Food

What we're into: Sea bass ceviche, cheese and Seville oranges

Sea bass ceviche

Los Angeles is an unusually good place to eat ceviche, from the Guatemalan ceviche at La Cevicheria down on Pico Boulevard, to the Valencia ceviche at smoke.oil.salt, to the ceviche tostadas at the Mariscos Jalisco truck in Boyle Heights. Nobu Matsuhisa made an international reputation with his take on the Nikkei-style ceviches from Peru; you can try a more direct version at Kotosh in Lomita. And then there's the most unlikely great ceviche in town — the fragrant, citrusy Peruvian ceviche from Lonzo's in Culver City, a ceviche made more remarkable by the fact that it is served at one of a couple of tables crammed into a bakery foyer.

So you're going to have some hot rolls with a dab of the chile sauce aji; you are going to contemplate an order of the lomo saltado; and you may end up with a plate of the cilantro-laced lamb stew. Lonzo's Peruvian cooking is unusually good. But you need to find a way to the sea bass ceviche, which is a little expensive but comes with Peruvian corn nuts and boiled giant corn, slivered red onion and a marinating liquid — leche de tigre — so good you understand why it is occasionally served as a beverage on its own.

— Jonathan Gold

Cheers for Seville oranges

"I remember peeling the first one and taking a taste. It was awful," said my friend, Cary. There was a Seville orange tree in his backyard, and he gives me a bag or two full of the fruit every season. A Seville orange, a type of bitter orange, can easily be mistaken for a regular orange with its bright color and sweet fragrance, if a little smaller. But this isn't a fruit you eat out of hand, unless you're a fruit masochist. Still, it's magic in the kitchen, in marinades, marmalades and vinaigrettes; it's a classic flavoring in cochinita pibil. You won't find the orange at your regular supermarket, though you might find it at the occasional farmers market or Latin grocery — or if you're lucky, someone's backyard. But my favorite use is infusing gin.

— Noelle Carter

More cheese, please

When you find that one cheese (or 10) that you can't live without, you'll find ways to incorporate it into every meal of the day, including a couple afternoon snacks. Such is the case with the Bishops Peak cheese made by Central Coast Creamery. It's an Alpine-style cow's milk cheese made using propionic bacteria, which means it doesn't have the small holes found in other Alpine cheeses. It's aged for seven to eight months before hitting the cheese counter. The result is a cheese with an assertive, nutty flavor that gives way to a buttery texture at room temperature, like a mellow cross between the best Gruyère and an aged Gouda. To bring out a slight sweetness in the cheese, serve it with a sliver of membrillo and some good bread. The cheese is currently only available at DTLA Cheese at Grand Central Market, the Cheese Cave in Claremont and the Patio on Goldfinch in San Diego, but Central Coast Creamery cheese maker Reggie Jones says you can expect to see a lot more Bishops Peak come August and September, due to its production of a new aging space.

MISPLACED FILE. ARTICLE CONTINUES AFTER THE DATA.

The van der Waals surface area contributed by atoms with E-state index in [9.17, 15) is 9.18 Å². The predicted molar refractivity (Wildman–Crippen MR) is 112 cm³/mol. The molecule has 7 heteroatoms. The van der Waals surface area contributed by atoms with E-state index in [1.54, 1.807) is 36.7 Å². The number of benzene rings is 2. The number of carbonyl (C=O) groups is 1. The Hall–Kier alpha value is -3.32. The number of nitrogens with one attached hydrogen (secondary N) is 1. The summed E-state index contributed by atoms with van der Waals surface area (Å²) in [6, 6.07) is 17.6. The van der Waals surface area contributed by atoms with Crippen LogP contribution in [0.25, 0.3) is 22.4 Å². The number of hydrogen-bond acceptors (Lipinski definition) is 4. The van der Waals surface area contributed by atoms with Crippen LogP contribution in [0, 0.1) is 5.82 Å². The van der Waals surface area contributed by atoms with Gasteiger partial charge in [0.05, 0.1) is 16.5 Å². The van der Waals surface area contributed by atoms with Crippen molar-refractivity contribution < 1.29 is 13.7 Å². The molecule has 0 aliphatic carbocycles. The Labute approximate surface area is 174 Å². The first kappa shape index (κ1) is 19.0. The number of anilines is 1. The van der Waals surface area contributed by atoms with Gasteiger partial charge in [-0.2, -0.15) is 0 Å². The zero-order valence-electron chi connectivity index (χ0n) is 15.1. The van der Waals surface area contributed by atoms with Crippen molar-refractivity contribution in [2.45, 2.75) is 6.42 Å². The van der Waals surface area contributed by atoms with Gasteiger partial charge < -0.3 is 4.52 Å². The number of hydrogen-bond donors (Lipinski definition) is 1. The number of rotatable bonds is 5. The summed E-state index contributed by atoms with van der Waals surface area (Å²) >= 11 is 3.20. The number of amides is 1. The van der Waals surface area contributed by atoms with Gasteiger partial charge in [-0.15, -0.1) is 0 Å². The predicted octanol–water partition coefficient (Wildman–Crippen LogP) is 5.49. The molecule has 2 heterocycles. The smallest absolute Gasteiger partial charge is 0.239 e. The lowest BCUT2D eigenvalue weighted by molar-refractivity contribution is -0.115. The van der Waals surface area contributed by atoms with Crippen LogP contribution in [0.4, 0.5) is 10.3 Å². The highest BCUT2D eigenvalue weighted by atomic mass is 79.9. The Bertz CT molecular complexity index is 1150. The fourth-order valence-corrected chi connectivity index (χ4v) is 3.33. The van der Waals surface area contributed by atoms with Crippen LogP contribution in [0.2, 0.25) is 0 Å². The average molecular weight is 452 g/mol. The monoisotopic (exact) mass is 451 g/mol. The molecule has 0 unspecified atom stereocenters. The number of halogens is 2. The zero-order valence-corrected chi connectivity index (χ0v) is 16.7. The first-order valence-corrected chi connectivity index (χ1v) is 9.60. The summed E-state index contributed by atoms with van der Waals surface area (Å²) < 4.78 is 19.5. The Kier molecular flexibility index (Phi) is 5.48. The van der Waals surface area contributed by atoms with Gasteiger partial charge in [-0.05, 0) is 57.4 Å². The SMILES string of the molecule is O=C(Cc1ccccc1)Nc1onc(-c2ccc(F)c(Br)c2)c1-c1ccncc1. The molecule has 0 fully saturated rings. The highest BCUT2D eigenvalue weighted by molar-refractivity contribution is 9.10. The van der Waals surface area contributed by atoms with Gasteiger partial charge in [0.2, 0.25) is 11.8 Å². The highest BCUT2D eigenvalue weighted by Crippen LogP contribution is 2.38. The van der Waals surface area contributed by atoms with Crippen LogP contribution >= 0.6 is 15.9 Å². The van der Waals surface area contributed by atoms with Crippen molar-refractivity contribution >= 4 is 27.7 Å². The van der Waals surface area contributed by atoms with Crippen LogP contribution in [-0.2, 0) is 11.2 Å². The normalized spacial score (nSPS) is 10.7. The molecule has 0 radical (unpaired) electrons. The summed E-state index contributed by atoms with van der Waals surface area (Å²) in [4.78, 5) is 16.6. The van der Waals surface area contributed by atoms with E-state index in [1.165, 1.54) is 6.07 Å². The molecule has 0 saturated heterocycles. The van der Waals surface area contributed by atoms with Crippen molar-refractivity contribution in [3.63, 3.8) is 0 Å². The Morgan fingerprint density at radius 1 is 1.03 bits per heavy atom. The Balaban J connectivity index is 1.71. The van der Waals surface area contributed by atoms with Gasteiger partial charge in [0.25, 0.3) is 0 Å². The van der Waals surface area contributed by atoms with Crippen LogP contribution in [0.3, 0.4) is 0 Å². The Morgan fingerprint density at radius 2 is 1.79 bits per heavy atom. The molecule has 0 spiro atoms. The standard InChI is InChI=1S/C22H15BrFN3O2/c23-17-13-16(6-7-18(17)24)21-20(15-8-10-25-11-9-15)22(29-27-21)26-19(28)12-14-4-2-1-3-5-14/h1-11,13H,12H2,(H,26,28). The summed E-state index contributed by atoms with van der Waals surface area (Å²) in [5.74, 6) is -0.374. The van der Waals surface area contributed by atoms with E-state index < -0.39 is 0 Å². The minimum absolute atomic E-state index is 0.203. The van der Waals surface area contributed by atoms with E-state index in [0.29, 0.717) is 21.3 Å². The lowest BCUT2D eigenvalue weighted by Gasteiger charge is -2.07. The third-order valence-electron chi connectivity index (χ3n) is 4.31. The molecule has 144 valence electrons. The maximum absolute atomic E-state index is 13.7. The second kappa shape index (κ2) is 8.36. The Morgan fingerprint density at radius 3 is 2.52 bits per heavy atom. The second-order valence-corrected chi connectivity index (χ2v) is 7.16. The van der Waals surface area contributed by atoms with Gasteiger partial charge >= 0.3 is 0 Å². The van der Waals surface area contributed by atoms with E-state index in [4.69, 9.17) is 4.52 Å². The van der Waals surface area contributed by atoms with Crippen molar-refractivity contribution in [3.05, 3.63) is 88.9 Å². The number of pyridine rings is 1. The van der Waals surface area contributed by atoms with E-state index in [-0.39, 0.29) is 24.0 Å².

— Jenn Harris

Drink this now:

The mango con chile from the new Playa Amor in Long Beach is like the cocktail version of one of those bags of chile-dusted fruit you'll find sold on the beach in the middle of an L.A. summer. Thomas Ortega, chef-owner of Amor y Tacos in Cerritos and Ortega 120 in Redondo Beach, has just opened his latest concept, Playa Amor, in the Market shopping center in Long Beach. If you're a tequila drinker, you'll want to check out the chef's selection of tequila, as well as the cocktails. The mango con chile, also one of the more popular drinks at Amor y Tacos, is a fruity mix of fresh mango purée, house-made limeade, house-made chamoy, agave, tajin and plenty of Avion blanco tequila. It's served with a piece of chile-dusted mango on a stick and a house-made chile salt rim, which each serve as a palate reboot between sips. The drink tastes even better when sipped alongside an order of Ortega's tater tots covered in mole negro. Despite all the house-made ingredients in the cocktails, Ortega requests that you don't call him, or anyone in his crew, a mixologist.

— Jenn Harris

Cookbook of the week:

If the name of the author of this cookbook sounds familiar, and it probably should, that's because Roux's father opened one of the most famous restaurants in England. Albert Roux and his brother Michel Roux (Roux Jr.'s uncle) opened Le Gavroche in London and the Waterside Inn in Bray. Le Gavroche was the first restaurant in Britain to earn three Michelin stars, and among the notable chefs who cooked there are Marco Pierre White and Gordon Ramsay. The Roux family legacy has continued unabated, as Roux Jr. has run Le Gavroche since 1991. His new cookbook, published this month, is a tribute to that rich French-Anglo tradition, with 200 recipes featuring dishes from the chef's childhood and long career. (It is Roux's third cookbook but the first to be published in the U.S.) Thus there are classics, but many of them with a lighter, more modern twist than might have been customary in his father's and uncle's days, and with ingredients that cover more international ground. There are boeuf bourguignon and terrines in aspic (aspic!), but also a simple recipe for baked eggs that's a spin on eggs en cocotte with the addition of corn, paprika and chorizo. Unsurprisingly, there's also a great dessert chapter — Albert and Michel Roux both began as pastry chefs — loaded with clafoutis and soufflés and mille-feuilles, as well as fritters and simple peaches and cream. Filled with classic French cooking, but also user-friendly, Roux's book is eminently approachable. After all, how many cookbooks have recipes for both cockscombs with truffles and beer soup?

— Amy Scattergood

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